100 Years of Men’s Fashion A lot has changed in the last century
You may or may not have seen that 100 Years of Men’s Fashion video on YouTube that Mode Glam put together (and if you haven’t, check it out. It’s awesome), but regardless, it’s fascinating to go back in time and see what was in style then and just how far we’ve come to get to where we are today. In keeping with the theme of a fashion-focused journey back in time, we decided to do a little digging of our own. Men’s fashion, believe it or not, has changed a lot in the past century. From tailcoats to zoot suits to bell bottom pants and everything in between, here is a brief timeline of men’s fashion from the past century.
At the turn of the century, most men began wearing the traditional “middle-class men’s suit” that originated in England, as opposed to the more decadent knee-length frock coats and complex suits of the 1800’s. Most suits in the early 1900’s consisted of three pieces: the jacket, the trousers, and the vest (known as a waistcoat at the time). Men wore morning coats during the day, which typically were just jackets with a tailcoat that is cut away on a curving line from the front to the back, and often paired them with matching or subtly striped trousers. Additionally, men had evening suits in darker colors and richer fabrics. Like women, affluent men of this era would change clothes several times a day as propriety dictated.
In the 1910’s, lighter fabrics and simpler suit separates grew in popularity, and by the latter half of the 1910’s, a man’s daytime suit consisted of a simpler single-breasted jacket with narrow lapels and high buttons, paired with straight trousers. Button-down shirts were typically pastel, striped, and adorned with a club (round-edge) collar and a tie. Collars, it should be noted, were detachable. This was because collars required more frequent cleaning than shirts and could be more easily replaced if ruined. Men’s ensembles were completed with boater or gambler hats, as well as two-tone boots.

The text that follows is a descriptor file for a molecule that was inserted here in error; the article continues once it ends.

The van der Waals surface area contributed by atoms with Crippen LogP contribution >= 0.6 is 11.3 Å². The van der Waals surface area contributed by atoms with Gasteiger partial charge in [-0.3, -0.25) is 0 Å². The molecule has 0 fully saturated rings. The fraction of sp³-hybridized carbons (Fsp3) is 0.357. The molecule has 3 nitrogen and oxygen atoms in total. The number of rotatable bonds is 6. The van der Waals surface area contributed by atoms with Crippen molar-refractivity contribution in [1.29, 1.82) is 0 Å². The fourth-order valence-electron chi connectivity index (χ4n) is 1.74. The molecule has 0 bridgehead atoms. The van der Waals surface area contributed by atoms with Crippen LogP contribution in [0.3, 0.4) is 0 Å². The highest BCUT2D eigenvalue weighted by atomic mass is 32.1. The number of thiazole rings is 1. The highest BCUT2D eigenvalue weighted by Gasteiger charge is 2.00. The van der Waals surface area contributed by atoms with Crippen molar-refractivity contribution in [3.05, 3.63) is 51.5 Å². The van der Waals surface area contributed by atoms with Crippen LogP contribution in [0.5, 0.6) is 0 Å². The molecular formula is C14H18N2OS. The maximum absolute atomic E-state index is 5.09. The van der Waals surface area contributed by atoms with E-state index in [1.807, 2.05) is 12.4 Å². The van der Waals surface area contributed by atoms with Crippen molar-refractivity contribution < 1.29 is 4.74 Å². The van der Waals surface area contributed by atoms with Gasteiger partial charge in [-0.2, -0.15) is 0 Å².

tl;dr: Men’s fashion was dictated by propriety and formality
Favorite Trend: Detachable collars
The Jazz Age called for a new take on life, and the postwar optimism of society was reflected in everything from clothing to music. Suits were simpler and slimmer, and brighter, lighter colors replaced the black, charcoal, and navy of the previous decade. Shoulderpads disappeared, and men began wearing tighter-fitting jackets with sloping shoulders. Ties became more casual as silks were replaced with a variety of knits. Bow ties became quite “in” during the 1920’s, too. By the mid 20’s, new button-down shirts with attached collars and softer fabrics were introduced and made the norm. The white striped shirts of the previous decade were replaced with an explosion of color. Men began tying Windsor knots with their ties, which meant that club collars were replaced with pointed spread collars to accommodate the style. It was a time of excitement, economic growth, and the birth of Hollywood. Every man dressed to the nine’s.
Front creases and cuffs started popping up on trousers, emphasizing a man’s overall shape and casting a strong, stern silhouette. New, lower-sitting, baggy trousers meant that men began wearing belts instead of suspenders. Originating at Oxford University, these trousers were referred to as “Oxford Bags,” and often were quite wide in comparison to the tightly-fitted jackets of the era.